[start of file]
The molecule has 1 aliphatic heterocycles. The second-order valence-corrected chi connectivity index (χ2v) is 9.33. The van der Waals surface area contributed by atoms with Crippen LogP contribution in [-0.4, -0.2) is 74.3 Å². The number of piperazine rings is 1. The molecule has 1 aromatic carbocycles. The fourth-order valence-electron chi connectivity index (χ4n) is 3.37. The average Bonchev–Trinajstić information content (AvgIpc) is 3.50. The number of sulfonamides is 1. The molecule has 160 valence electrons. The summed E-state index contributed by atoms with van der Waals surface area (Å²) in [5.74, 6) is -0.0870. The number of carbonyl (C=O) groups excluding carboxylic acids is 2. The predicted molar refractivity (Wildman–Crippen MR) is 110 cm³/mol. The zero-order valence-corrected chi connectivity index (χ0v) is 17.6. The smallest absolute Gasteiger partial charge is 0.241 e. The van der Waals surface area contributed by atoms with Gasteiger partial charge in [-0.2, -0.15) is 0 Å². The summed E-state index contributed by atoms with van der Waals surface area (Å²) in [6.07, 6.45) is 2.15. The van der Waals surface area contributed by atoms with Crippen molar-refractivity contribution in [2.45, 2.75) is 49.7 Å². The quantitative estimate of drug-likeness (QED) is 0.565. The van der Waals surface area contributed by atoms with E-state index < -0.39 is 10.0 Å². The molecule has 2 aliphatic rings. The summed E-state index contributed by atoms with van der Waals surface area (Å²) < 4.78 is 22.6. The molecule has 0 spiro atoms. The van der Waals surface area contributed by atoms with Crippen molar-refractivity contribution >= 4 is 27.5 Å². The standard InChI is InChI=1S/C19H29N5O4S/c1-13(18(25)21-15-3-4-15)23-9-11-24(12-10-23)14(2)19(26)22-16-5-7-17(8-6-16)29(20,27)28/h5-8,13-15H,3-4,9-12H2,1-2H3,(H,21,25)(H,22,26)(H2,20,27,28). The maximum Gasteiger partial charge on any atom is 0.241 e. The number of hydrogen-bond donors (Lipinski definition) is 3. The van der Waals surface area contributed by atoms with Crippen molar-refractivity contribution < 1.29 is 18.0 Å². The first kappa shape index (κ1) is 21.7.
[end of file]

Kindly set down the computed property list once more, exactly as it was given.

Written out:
The molecule has 1 aliphatic heterocycles. The second-order valence-corrected chi connectivity index (χ2v) is 9.33. The van der Waals surface area contributed by atoms with Crippen LogP contribution in [-0.4, -0.2) is 74.3 Å². The number of piperazine rings is 1. The molecule has 1 aromatic carbocycles. The fourth-order valence-electron chi connectivity index (χ4n) is 3.37. The average Bonchev–Trinajstić information content (AvgIpc) is 3.50. The number of sulfonamides is 1. The molecule has 160 valence electrons. The summed E-state index contributed by atoms with van der Waals surface area (Å²) in [5.74, 6) is -0.0870. The number of carbonyl (C=O) groups excluding carboxylic acids is 2. The predicted molar refractivity (Wildman–Crippen MR) is 110 cm³/mol. The zero-order valence-corrected chi connectivity index (χ0v) is 17.6. The smallest absolute Gasteiger partial charge is 0.241 e. The van der Waals surface area contributed by atoms with Gasteiger partial charge in [-0.2, -0.15) is 0 Å². The summed E-state index contributed by atoms with van der Waals surface area (Å²) in [6.07, 6.45) is 2.15. The van der Waals surface area contributed by atoms with Crippen molar-refractivity contribution in [2.45, 2.75) is 49.7 Å². The quantitative estimate of drug-likeness (QED) is 0.565. The van der Waals surface area contributed by atoms with E-state index < -0.39 is 10.0 Å². The molecule has 2 aliphatic rings. The summed E-state index contributed by atoms with van der Waals surface area (Å²) < 4.78 is 22.6. The molecule has 0 spiro atoms. The van der Waals surface area contributed by atoms with Crippen molar-refractivity contribution >= 4 is 27.5 Å². The standard InChI is InChI=1S/C19H29N5O4S/c1-13(18(25)21-15-3-4-15)23-9-11-24(12-10-23)14(2)19(26)22-16-5-7-17(8-6-16)29(20,27)28/h5-8,13-15H,3-4,9-12H2,1-2H3,(H,21,25)(H,22,26)(H2,20,27,28). The maximum Gasteiger partial charge on any atom is 0.241 e. The number of hydrogen-bond donors (Lipinski definition) is 3. The van der Waals surface area contributed by atoms with Crippen molar-refractivity contribution < 1.29 is 18.0 Å². The first kappa shape index (κ1) is 21.7.